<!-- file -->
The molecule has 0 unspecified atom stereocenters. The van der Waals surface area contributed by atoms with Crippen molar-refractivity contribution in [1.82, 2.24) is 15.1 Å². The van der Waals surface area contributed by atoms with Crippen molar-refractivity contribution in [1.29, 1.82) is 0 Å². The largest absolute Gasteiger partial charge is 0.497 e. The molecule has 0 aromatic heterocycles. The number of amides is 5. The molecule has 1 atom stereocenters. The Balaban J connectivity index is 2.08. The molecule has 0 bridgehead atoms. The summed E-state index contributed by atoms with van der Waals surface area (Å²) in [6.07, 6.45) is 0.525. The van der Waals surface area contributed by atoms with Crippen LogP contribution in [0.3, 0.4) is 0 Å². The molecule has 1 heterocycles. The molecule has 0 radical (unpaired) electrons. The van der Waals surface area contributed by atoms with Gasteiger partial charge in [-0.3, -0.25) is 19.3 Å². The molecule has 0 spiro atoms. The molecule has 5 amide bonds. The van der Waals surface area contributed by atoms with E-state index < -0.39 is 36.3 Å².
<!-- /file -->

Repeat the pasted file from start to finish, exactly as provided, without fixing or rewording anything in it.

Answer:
The molecule has 0 unspecified atom stereocenters. The van der Waals surface area contributed by atoms with Crippen molar-refractivity contribution in [1.82, 2.24) is 15.1 Å². The van der Waals surface area contributed by atoms with Crippen molar-refractivity contribution in [1.29, 1.82) is 0 Å². The largest absolute Gasteiger partial charge is 0.497 e. The molecule has 0 aromatic heterocycles. The number of amides is 5. The molecule has 1 atom stereocenters. The Balaban J connectivity index is 2.08. The molecule has 0 bridgehead atoms. The summed E-state index contributed by atoms with van der Waals surface area (Å²) in [6.07, 6.45) is 0.525. The van der Waals surface area contributed by atoms with Crippen LogP contribution in [0.3, 0.4) is 0 Å². The molecule has 1 heterocycles. The molecule has 0 radical (unpaired) electrons. The van der Waals surface area contributed by atoms with Gasteiger partial charge in [-0.3, -0.25) is 19.3 Å². The molecule has 0 spiro atoms. The molecule has 5 amide bonds. The van der Waals surface area contributed by atoms with E-state index < -0.39 is 36.3 Å².